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Old 07-08-2017, 06:18 AM   #1
NobleOne
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Registered: Jul 2017
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Setting Up Permanent DNS Routes


Still a newbie at configuring Linux. I have a new machine, installed Fedora Server 25, all ok. Trying to setup the static IP. I believe I have to setup the DNS routes, but not sure how. Can someone tell me if I am on the right track, and if so, how to setup the routes? The router shows the static IP correctly, and I can ping only those devices that are on the subnet.

NOTE: There is no GUI. I have to do this through the character interface.

Here is the content of /etc/sysconfig/network:

# Created by anaconda
NETWORKING=yes
HOSTNAME=jonas
NTPSERVERARGS=iburst


Here is the content of /etc/sysconfig/network-scripts/ifcfg-enp4s0
HWADDR=00:E0:4C:68:00:4B
TYPE=Ethernet
NM_CONTROLLED="yes"
BOOTPROTO=static
IPADDR=192.168.1.252
NETMASK=255.255.255.0
BROADCAST=192.168.1.255
NETWORK=192.168.1.0
GATEWAY=192.168.1.1
DEFROUTE=yes
PEERDNS=no
PEERROUTES=yes
IPV4_FAILURE_FATAL=no
IPV6INIT=yes
IPV6_AUTOCONF=yes
IPV6_DEFROUTE=yes
IPV6_PEERDNS=yes
IPV6_PEERROUTES=yes
IPV6_FAILURE_FATAL=no
IPV6_ADDR_GEN_MODE=stable-privacy
NAME=enp4s0
UUID=2be202a9-47e3-3f1b-9479-058fd1519a21
ONBOOT=yes
AUTOCONNECT_PRIORITY=-999
 
Old 07-08-2017, 07:23 AM   #2
Laserbeak
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First of all, DNS has nothing to do with routing. That is handled by routers.

DNS is Domain Name Services

All DNS does is transform an Internet address like www.linuxquestions.org into an IP address so a connection can be sent out on the network.

Code:
| => dig www.linuxquestions.org

; <<>> DiG 9.9.7-P3 <<>> www.linuxquestions.org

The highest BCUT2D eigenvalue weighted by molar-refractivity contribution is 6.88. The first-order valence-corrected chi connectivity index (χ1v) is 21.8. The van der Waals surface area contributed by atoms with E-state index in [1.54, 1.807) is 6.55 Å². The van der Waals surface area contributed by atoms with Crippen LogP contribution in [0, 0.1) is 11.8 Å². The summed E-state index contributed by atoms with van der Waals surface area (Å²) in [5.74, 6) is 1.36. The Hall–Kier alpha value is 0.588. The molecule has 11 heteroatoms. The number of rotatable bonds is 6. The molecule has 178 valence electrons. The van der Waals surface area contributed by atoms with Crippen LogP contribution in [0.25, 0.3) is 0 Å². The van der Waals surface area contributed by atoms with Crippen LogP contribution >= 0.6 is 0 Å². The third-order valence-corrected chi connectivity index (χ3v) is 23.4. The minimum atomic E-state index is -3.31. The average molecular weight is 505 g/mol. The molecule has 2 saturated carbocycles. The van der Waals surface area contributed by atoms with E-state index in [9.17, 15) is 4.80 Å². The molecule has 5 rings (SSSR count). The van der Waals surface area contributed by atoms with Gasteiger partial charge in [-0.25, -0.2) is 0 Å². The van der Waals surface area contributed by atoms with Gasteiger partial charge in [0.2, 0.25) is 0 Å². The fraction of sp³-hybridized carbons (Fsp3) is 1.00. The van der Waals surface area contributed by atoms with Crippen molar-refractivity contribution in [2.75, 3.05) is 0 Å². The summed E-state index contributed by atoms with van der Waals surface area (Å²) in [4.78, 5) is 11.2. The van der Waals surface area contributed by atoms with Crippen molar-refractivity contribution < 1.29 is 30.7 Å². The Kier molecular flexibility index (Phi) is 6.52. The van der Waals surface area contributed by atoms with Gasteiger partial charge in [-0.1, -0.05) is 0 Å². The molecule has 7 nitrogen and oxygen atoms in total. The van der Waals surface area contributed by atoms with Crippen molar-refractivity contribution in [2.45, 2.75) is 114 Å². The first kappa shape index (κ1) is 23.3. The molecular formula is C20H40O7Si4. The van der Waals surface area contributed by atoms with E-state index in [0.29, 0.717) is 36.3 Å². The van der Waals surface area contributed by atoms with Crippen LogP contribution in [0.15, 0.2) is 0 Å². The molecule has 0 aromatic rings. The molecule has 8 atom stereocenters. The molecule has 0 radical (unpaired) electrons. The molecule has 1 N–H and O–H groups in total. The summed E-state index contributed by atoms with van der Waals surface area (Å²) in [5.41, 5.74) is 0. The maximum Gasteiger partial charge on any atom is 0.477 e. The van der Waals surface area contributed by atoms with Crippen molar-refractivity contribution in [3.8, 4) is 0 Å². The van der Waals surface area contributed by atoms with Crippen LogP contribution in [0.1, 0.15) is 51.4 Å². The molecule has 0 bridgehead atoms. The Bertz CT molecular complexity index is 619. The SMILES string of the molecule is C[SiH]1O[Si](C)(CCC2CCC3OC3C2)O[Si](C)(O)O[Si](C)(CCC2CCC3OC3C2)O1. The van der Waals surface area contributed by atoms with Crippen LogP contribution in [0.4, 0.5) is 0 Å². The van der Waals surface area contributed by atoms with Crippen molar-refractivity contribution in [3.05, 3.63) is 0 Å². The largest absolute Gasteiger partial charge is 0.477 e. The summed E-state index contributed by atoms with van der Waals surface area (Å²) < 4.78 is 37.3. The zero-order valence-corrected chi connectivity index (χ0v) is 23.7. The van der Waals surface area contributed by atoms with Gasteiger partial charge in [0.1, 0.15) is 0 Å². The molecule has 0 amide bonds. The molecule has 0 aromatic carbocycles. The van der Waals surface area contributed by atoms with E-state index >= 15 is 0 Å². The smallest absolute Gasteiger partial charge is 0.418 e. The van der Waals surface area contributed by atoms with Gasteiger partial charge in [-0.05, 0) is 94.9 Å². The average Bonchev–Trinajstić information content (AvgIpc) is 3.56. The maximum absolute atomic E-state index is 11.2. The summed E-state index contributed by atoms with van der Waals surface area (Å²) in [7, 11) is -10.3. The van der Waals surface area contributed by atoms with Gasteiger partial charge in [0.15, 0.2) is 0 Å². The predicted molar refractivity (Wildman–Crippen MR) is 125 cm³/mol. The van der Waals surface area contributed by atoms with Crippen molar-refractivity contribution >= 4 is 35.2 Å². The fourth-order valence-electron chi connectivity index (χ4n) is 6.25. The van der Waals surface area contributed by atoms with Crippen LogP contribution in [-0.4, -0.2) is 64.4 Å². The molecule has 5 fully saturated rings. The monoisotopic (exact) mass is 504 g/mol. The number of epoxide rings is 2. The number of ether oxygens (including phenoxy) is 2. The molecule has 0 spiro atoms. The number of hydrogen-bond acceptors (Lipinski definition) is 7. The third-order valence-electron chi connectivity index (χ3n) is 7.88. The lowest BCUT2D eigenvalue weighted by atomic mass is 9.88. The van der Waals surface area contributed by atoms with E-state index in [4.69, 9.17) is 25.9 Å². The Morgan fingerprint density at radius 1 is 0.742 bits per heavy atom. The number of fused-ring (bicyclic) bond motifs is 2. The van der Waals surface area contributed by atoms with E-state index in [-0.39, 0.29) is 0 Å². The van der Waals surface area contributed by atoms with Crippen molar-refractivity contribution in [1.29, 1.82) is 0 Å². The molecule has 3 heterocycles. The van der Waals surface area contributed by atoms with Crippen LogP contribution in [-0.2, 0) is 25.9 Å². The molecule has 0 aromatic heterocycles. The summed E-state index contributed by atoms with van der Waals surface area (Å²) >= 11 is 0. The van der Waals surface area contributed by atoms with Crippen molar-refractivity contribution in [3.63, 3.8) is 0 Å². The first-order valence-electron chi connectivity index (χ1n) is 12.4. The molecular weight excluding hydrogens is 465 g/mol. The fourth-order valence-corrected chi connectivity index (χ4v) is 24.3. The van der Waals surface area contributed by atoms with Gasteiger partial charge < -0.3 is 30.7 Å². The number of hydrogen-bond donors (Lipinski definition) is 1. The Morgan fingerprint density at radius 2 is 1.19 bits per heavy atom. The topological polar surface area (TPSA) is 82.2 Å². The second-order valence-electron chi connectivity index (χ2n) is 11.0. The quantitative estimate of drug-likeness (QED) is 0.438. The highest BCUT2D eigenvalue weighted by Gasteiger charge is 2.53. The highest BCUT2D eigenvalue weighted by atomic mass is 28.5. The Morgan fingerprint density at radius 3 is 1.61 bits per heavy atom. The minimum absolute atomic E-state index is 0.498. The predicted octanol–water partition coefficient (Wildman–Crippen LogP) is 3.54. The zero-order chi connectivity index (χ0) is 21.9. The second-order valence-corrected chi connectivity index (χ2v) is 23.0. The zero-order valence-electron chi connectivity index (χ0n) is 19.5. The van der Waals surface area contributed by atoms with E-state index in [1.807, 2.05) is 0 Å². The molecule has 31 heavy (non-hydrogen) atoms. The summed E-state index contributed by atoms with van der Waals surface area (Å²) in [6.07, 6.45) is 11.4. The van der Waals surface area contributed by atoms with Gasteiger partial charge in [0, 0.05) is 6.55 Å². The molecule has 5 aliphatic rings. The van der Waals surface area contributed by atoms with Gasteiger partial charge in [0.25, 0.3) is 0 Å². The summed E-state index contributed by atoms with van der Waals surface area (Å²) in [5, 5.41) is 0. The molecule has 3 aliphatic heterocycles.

;; global options: +cmd
;; Got answer:
;; ->>HEADER<<- opcode: QUERY, status: NOERROR, id: 43856
;; flags: qr rd ra; QUERY: 1, ANSWER: 1, AUTHORITY: 0, ADDITIONAL: 1

;; OPT PSEUDOSECTION:
; EDNS: version: 0, flags:; udp: 4096
;; QUESTION SECTION:
;www.linuxquestions.org.		IN	A

;; ANSWER SECTION:
www.linuxquestions.org.	93	IN	A	75.126.162.205

;; Query time: 35 msec
;; SERVER: 192.168.1.1#53(192.168.1.1)
;; WHEN: Sat Jul 08 08:19:19 EDT 2017
;; MSG SIZE  rcvd: 67
It can also include information about mail servers, authoritative name servers, and several other things.

An ordinary user with a cable modem or DSL should not have to worry about routing.
 
Old 07-08-2017, 07:28 AM   #3
NobleOne
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Ok, thanks, but I use port forwarding to get to a database on the server from locations outside of the local network. So, I have a static IP, but in establishing that, lost connectivity to the internet. Can you help me get that restored with the static IP?
 
Old 07-08-2017, 07:40 AM   #4
Laserbeak
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Quote:
Originally Posted by NobleOne View Post
Ok, thanks, but I use port forwarding to get to a database on the server from locations outside of the local network. So, I have a static IP, but in establishing that, lost connectivity to the internet. Can you help me get that restored with the static IP?